The RETAIN Demonstration: State Programs’ Approaches to Recruiting Potential Enrollees
Retaining Employment and Talent After Injury/Illness Network (RETAIN) Evaluation
Social Security Administration
- During the first 11 months of RETAIN, programs with higher enrollment also had relatively direct approaches to recruiting potential enrollees. These relatively direct approaches include proactively reviewing individual-level information to identify when someone might need services.
- Programs that use relatively direct approaches also had robust staffing structures in which multiple staff with ample time identify potential enrollees and recruit them into the program.
- Specific strategies for recruiting potential enrollees might not be fully replicable across RETAIN programs or other programs. For example, for program staff to review electronic medical records to identify potential enrollees, the program must partner with an organization that has access to those data and develop any agreements necessary to allow the review.
- The RETAIN programs will continue to enroll workers through 2023 and into 2024. Observing enrollment over the remainder of the demonstration will clarify whether the enrollment differences between states with relatively direct and indirect approaches to recruiting potential enrollees persist.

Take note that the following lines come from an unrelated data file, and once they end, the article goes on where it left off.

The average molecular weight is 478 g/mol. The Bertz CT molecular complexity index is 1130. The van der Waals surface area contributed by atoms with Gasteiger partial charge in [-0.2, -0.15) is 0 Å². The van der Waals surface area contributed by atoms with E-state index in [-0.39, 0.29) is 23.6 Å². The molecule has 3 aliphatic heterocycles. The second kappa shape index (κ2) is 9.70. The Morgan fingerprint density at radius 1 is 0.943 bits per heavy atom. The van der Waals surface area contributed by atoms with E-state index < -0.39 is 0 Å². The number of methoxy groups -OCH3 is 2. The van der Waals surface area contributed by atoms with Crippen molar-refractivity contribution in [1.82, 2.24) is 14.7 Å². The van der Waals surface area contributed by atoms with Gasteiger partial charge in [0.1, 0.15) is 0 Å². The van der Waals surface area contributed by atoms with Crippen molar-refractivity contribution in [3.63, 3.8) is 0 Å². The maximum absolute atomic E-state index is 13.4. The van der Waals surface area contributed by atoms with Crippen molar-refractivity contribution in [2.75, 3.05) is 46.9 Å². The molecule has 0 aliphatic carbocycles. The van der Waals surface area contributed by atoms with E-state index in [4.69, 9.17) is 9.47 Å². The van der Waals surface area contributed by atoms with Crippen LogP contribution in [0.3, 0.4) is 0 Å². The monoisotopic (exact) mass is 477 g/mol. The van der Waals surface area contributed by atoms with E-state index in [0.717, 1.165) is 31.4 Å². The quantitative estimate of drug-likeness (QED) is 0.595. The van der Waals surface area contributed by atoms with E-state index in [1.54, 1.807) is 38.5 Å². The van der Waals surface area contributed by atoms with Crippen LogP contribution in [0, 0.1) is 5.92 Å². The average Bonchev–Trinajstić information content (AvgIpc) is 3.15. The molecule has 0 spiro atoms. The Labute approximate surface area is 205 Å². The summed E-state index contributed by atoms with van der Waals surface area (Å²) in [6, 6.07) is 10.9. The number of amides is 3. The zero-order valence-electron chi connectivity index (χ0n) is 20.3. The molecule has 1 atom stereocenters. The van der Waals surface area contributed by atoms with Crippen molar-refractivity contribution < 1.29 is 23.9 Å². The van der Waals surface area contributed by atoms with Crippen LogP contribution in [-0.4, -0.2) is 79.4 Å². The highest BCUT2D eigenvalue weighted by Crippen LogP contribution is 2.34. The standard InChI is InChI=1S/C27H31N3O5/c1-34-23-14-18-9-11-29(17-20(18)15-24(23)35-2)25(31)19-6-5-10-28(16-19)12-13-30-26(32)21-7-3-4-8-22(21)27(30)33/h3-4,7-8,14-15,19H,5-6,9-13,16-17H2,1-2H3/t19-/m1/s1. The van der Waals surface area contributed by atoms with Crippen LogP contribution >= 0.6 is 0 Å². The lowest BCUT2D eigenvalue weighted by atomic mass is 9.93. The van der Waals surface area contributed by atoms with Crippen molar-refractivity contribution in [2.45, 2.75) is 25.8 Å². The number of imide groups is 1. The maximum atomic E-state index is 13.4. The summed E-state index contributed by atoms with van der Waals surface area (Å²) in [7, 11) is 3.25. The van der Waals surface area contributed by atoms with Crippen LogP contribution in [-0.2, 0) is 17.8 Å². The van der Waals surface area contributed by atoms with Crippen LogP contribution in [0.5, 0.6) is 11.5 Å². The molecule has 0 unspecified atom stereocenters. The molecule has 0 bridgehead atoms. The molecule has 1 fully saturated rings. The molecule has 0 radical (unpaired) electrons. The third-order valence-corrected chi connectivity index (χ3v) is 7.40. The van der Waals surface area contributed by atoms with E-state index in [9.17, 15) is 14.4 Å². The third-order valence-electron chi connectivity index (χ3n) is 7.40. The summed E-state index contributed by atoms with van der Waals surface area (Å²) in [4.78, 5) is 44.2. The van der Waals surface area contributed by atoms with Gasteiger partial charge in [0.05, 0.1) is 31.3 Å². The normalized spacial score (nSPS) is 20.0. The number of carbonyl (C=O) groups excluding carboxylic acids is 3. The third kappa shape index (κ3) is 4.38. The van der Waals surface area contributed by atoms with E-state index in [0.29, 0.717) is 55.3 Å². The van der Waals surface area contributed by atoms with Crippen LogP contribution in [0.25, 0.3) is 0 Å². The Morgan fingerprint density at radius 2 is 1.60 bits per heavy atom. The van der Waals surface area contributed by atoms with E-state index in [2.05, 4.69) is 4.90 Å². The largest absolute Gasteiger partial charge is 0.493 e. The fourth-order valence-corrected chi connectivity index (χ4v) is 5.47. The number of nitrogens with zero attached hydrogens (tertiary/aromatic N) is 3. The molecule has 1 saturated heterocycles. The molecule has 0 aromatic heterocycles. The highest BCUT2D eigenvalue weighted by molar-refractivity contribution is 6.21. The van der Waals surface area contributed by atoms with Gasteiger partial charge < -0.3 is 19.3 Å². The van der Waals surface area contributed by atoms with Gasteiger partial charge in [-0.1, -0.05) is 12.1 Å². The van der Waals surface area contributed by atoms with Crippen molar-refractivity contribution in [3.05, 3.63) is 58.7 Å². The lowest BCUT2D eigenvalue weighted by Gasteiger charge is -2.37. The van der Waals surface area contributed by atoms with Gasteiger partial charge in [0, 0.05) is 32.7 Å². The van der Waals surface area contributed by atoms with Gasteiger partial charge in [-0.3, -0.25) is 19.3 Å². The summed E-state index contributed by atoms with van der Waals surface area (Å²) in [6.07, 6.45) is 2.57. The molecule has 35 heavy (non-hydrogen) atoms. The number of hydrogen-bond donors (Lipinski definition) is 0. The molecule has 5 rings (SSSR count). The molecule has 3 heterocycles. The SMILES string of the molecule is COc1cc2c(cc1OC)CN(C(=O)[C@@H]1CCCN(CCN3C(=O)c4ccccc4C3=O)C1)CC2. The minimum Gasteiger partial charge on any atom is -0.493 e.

The Retaining Employment and Talent After Injury/Illness Network (RETAIN) demonstration, a joint initiative of the U.S. Department of Labor and the Social Security Administration, aims to help workers with recently acquired injuries and disabilities remain in the labor force. Following a pilot phase, the Department of Labor awarded cooperative agreements to state agencies in Kansas, Kentucky, Minnesota, Ohio, and Vermont to fully implement RETAIN services. A central challenge for the five state RETAIN programs is finding effective ways to identify, recruit, and enroll workers who would potentially benefit from RETAIN services within the time frame of early intervention.
This brief presents information on state programs’ approaches to recruiting potential enrollees and implications for the pace of enrollment during the first 11 months of the demonstration. The five state RETAIN programs varied widely in cumulative enrollment during this period. The programs use different types of strategies to recruit potential enrollees. For example, some programs use a relatively direct strategy of relying on their staff to identify potential enrollees by searching medical record data. Other programs use a relatively indirect strategy of relying on referrals from other entities, such as medical providers, to identify potential enrollees. Programs that use relatively direct strategies had more enrollees. The findings here offer considerations for RETAIN and other programs seeking to identify and enroll participants in a relatively short time frame to provide early intervention services.
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